musicians and other famous people who build a brand either have teams of professionals or are so obsessed with becoming famous they sacrifice friends and family. It is exhausting work and even those with million-dollar budgets miss more than they hit.
  2. How will the boss like your personal brand? Before “defining yourself,” “promoting your achievements,” “making sure people value your brand,” or “dressing like a CEO,” you may want to consider how the-people-you-meet-on-the-way-up think about your efforts to stand out from the crowd. Celebrities and products brand themselves to compete in the marketplace. If you are part of a team, you may just be branding yourself as a narcissist.
  3. If you’ve never been in the spotlight before, you may not like it. Gurus and experts make personal branding sound great because their personalities crave attention. But, most people are not comfortable promoting themselves and/or really do not want to. The empowerment we feel communicating via the web is a lot like singing in the shower. But, in reality more people are in the audience than on the stage?
  4. Is everyone unique? Do you really want to promote your uniqueness? Chris Perry, “Brand and Marketing Generator” says, “Everyone has a unique personal brand (a.k.a. your unique and differentiating value), and you communicate (it) in everything you do.” This is just not true. Most people want to copy, share, conform and blend into groups. We prefer to hide or deflect our differences. In organizations, the most highly valued personal brand identity is Team Player, because people know the downside of uniqueness is usually greater than the upside.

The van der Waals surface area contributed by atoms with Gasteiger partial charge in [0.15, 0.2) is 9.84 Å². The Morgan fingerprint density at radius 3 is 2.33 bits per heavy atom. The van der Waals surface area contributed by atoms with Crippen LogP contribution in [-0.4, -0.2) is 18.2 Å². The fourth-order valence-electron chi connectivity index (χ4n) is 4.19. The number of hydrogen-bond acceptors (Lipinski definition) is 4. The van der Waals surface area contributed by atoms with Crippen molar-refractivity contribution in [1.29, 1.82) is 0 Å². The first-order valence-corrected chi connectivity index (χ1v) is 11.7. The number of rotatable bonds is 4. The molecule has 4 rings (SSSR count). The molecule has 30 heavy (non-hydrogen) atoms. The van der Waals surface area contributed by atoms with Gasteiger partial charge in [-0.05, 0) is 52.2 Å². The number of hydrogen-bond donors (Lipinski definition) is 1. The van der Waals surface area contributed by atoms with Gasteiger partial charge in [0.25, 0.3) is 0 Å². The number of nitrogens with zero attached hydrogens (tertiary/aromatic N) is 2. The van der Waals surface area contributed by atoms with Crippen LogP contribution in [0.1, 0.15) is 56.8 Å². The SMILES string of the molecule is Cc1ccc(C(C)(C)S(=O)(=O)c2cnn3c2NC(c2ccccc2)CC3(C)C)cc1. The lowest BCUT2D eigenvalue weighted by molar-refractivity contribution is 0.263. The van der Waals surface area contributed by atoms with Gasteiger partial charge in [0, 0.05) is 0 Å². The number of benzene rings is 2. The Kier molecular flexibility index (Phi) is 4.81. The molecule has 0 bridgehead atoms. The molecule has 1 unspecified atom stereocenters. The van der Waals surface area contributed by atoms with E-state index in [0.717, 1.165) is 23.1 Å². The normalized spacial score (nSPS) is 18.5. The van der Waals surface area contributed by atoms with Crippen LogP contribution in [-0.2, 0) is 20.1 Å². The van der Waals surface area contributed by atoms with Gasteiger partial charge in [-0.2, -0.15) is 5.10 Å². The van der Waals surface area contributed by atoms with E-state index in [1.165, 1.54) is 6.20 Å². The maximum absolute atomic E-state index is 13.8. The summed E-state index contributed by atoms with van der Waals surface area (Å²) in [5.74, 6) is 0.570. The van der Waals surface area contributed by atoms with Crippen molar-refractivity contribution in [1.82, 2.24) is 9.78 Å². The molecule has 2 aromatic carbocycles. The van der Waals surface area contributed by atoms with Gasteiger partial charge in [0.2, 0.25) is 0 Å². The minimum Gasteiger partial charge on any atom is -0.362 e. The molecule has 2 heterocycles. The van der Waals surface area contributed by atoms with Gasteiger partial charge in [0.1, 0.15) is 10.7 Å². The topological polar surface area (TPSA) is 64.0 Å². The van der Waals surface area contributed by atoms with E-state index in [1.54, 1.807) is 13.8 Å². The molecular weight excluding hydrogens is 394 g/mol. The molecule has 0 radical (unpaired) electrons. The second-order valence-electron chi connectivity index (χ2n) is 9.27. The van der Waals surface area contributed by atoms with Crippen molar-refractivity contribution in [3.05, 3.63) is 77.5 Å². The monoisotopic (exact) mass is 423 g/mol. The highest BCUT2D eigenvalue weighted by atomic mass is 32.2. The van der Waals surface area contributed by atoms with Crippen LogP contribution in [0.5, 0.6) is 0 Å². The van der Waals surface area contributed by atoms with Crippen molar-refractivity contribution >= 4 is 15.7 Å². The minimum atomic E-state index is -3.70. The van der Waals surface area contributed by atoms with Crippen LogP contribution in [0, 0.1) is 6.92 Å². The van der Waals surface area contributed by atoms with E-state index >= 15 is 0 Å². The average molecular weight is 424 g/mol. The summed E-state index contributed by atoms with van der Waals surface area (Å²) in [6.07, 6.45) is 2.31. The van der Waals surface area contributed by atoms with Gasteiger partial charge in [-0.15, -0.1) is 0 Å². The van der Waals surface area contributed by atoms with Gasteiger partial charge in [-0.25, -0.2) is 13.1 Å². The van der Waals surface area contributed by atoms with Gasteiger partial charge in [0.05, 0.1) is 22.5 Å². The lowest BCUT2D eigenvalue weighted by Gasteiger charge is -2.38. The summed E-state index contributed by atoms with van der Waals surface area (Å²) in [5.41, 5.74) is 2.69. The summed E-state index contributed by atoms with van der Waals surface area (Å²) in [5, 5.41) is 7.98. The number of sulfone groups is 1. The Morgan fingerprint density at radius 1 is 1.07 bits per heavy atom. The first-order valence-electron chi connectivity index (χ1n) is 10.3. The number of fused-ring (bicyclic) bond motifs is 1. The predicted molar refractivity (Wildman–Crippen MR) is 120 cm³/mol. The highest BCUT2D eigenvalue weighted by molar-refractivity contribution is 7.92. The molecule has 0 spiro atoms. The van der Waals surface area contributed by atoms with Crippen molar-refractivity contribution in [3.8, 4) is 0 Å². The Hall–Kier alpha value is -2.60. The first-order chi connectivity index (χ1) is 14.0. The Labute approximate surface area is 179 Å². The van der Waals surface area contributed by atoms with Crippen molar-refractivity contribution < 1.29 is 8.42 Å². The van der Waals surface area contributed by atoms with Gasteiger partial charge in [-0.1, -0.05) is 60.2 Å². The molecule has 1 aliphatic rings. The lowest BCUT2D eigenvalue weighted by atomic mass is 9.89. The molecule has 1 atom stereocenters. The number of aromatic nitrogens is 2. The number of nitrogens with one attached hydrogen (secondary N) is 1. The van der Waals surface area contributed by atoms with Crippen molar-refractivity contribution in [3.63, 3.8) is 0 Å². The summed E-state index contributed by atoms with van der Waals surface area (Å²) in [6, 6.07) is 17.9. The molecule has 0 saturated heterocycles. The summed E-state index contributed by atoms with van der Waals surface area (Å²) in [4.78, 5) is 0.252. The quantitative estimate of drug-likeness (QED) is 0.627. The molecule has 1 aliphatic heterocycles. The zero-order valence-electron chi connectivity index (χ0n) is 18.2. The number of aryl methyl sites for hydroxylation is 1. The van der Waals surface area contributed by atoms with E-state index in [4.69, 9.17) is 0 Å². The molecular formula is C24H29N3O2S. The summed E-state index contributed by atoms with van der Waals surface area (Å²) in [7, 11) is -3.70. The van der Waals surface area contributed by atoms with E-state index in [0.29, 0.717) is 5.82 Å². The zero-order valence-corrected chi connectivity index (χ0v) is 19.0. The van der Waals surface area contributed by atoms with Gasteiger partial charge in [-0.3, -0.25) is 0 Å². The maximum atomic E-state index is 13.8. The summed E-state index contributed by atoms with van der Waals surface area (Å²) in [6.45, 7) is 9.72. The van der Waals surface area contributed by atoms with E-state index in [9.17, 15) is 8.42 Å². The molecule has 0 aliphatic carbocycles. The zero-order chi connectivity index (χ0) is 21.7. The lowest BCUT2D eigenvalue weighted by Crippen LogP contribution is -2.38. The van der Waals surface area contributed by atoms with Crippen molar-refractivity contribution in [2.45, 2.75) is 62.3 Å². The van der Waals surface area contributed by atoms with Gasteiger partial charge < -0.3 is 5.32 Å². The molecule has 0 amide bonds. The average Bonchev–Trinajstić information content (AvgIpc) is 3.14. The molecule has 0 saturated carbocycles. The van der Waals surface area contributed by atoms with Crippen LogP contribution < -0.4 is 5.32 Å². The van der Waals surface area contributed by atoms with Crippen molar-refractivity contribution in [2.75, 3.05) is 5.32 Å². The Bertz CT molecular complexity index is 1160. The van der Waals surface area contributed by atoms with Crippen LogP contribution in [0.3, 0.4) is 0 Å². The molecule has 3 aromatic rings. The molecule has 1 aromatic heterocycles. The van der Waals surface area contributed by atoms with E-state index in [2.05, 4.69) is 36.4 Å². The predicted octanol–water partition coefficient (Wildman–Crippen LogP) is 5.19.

5. How likely are you to control your destiny? Susan Chritton, author of Personal Branding for Dummies (If want the book, don’t you already have a brand?) says, “Everyone should have a mission statement — an expression that clarifies what you are all about and what you want to do in life.” Why? In truth, people are “all about” being loved, having friends and family, enjoying sports and entertainment, having faith and values, etc. Writing mission statements is for self-doubting, dissatisfied people, who sometimes do become quite successful. But, does everyone want to be like that?

If everyone stands out from the crowd . . .


According to the experts, your personal brand is just like the suit that turns Tony Stark into Iron Man.

In most ways, these personal branding promises mirror the paths to success promoted by Dale Carnegie, Anthony Robbins, Brian Tracy and Zig Ziglar. Sensibly, those oracles acknowledge that only a few out of the millions who buy their books will push themselves to the top.

Conversely, the personal branders unflinchingly embrace the oxymoron “everyone can stand out from the crowd.” Their hype seems to require an Internet utopia where everyone quarterbacks a winning Super Bowl team or wins an Academy Award. Ah, the paradox of personal branding.

Tn the final rant, I’ll tell you what exactly how to manage your personal brand.